My guest this week is Jean Henry Mead, author of the Logan and Cafferty mysteries, The Mystery Writers, and others.
There were no self-help books available for writing novels back in the dark ages (before computers), but I was only nine and my classmates seemed to like what I took to class for them to read. Years later I signed up for a Famous Writers Fiction course, although I was working as a news reporter at that time, and my fiction sounded like journalism—too terse and lacking description.
Fortunately, a couple of award-winning writers took me under their wings and taught me the language of fiction. They asked that I return the favor by serving as a mentor when I had enough experience of my own. So, when I began blogging after I had published a number of nonfiction books and a couple of novels, I decided to mentor a lot of novice writers in my own way by inviting bestselling, award-winning and other midlist authors to my website titled Mysterious Writers.
When I had accumulated well over a hundred interviews and articles written by them, I put them into a book titled Mysterious Writers and sold it to Poisoned Pen Press in 2010. The book has sold well in ebook form but I wanted to also provide a print edition, so The Mystery Writers also became a book. Sixty bestselling novelists, award-winners and journeymen writers appear in this new edition, including Ellis Vidler, Sue Grafton, Lawrence Block, Julie Garwood, Vicki Hinze, J. A. Jance, and James Scott Bell (former Writer’s Digest fiction columnist).
Some of the authors are living and writing from
Brazil, Thailand, England
and what they have to say will not only entertain and inform readers, but shock
them as well. Canada
Twelve subgenres of the mystery genre are represented in this latest collection: traditional mysteries, cozies, private eyes, police procedurals, crime, humor, noir, contemporary western mysteries, thrillers, historicals, amateur sleuths and suspense. In essence, something for nearly every reader and novice or veteran writer.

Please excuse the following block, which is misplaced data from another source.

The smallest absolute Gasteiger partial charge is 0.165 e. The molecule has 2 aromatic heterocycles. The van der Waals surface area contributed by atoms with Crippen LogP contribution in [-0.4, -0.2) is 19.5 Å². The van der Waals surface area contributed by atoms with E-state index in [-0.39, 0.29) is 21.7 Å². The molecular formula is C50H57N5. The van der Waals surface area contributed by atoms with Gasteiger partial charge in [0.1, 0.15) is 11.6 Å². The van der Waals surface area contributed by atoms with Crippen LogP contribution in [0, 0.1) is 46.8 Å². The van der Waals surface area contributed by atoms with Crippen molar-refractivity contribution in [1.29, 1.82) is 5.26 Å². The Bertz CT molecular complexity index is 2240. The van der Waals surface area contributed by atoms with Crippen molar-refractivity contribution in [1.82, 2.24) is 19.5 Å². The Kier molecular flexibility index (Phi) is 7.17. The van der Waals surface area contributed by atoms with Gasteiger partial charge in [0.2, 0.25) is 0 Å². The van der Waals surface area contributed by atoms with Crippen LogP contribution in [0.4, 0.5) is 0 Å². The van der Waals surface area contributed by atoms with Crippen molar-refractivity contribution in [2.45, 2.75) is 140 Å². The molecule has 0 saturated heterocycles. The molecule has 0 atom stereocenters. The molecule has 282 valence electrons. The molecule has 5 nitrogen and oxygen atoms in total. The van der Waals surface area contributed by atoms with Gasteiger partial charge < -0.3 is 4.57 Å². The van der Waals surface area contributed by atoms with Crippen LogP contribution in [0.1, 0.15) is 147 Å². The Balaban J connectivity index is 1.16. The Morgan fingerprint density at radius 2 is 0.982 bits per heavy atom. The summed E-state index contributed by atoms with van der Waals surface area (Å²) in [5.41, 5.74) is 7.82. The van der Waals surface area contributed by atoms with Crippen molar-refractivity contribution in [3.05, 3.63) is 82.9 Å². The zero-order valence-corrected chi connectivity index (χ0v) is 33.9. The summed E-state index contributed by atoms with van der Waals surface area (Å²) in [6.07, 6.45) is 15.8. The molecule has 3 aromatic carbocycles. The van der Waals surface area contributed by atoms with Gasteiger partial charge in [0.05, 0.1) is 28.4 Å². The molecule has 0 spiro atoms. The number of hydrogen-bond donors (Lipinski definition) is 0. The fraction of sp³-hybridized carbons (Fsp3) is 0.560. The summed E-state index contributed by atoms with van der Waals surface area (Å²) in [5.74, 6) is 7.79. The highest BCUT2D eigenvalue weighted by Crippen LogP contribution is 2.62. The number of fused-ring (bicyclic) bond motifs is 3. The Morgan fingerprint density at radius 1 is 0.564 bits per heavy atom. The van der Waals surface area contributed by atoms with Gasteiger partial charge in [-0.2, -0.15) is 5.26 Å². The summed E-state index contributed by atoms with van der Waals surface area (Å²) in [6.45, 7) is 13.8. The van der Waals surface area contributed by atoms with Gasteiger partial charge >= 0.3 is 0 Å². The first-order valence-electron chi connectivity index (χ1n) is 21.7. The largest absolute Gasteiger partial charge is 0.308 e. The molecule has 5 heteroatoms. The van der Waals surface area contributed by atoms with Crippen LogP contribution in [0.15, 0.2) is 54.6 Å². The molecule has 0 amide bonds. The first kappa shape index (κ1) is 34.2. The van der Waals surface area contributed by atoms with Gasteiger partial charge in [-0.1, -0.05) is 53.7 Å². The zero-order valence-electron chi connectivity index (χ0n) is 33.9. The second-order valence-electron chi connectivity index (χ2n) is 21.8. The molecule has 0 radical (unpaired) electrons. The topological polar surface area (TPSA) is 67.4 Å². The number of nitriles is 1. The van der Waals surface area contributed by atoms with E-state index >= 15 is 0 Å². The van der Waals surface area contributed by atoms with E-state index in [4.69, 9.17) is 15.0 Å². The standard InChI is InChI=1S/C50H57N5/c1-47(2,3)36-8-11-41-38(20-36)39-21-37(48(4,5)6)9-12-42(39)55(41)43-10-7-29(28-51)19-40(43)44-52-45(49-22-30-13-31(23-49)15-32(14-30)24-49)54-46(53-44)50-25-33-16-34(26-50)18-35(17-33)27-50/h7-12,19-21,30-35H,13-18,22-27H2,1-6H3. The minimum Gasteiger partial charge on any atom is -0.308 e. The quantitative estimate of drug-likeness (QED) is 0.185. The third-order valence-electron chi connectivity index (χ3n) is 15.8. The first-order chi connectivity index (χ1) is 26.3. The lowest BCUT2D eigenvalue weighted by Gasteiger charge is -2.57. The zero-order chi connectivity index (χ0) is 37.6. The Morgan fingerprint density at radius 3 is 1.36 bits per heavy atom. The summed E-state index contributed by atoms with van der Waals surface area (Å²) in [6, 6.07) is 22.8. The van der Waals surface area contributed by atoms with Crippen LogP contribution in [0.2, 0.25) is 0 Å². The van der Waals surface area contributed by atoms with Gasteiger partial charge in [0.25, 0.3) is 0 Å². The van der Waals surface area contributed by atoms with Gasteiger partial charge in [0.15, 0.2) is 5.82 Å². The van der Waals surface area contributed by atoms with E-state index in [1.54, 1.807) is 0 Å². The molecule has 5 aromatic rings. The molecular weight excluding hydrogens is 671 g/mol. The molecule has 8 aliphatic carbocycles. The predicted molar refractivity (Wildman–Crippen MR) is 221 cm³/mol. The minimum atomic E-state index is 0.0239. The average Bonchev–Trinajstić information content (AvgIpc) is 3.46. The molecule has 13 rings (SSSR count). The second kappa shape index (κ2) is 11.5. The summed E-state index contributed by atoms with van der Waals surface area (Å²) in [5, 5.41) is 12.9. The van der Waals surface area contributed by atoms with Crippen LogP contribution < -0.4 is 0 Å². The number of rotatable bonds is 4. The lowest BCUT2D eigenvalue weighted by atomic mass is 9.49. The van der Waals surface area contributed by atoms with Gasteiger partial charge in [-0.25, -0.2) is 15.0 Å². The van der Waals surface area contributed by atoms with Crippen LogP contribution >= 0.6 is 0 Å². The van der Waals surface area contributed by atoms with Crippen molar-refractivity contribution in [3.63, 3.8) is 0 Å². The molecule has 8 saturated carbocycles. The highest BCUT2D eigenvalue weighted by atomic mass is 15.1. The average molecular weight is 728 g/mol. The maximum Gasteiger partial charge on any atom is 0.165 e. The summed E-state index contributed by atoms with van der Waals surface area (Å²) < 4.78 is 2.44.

The 406-page book is loaded with advice that I wish had been available when I was a fledgling novelist. James Scott Bell begins the book with “The Ten Commandments for Writers.” I especially like the following, “Thou Shalt Write Passionate First Drafts:”
Don’t edit yourself heavily during your first drafts. The writing of it is partly an act of discovering your story; even if you outline. Your plot and characters may want to make twists and turns you didn’t plan. Let them go! Follow along and record what happens. I edit my previous day’s work and then move on. At 20k words I ‘step back’ to see if I have a solid foundation, shore it up if I don’t, then move on to the end.
Bio: Jean Henry Mead is an award-winning photojournalist who has been published nationally and abroad. She’s served as a news, magazine and small press editor and was a correspondent for the Denver Post. She’s also writes the Logan & Cafferty mystery/suspense series, Hamilton Kids’ mysteries, historical novels and nonfiction books; 17 books in all.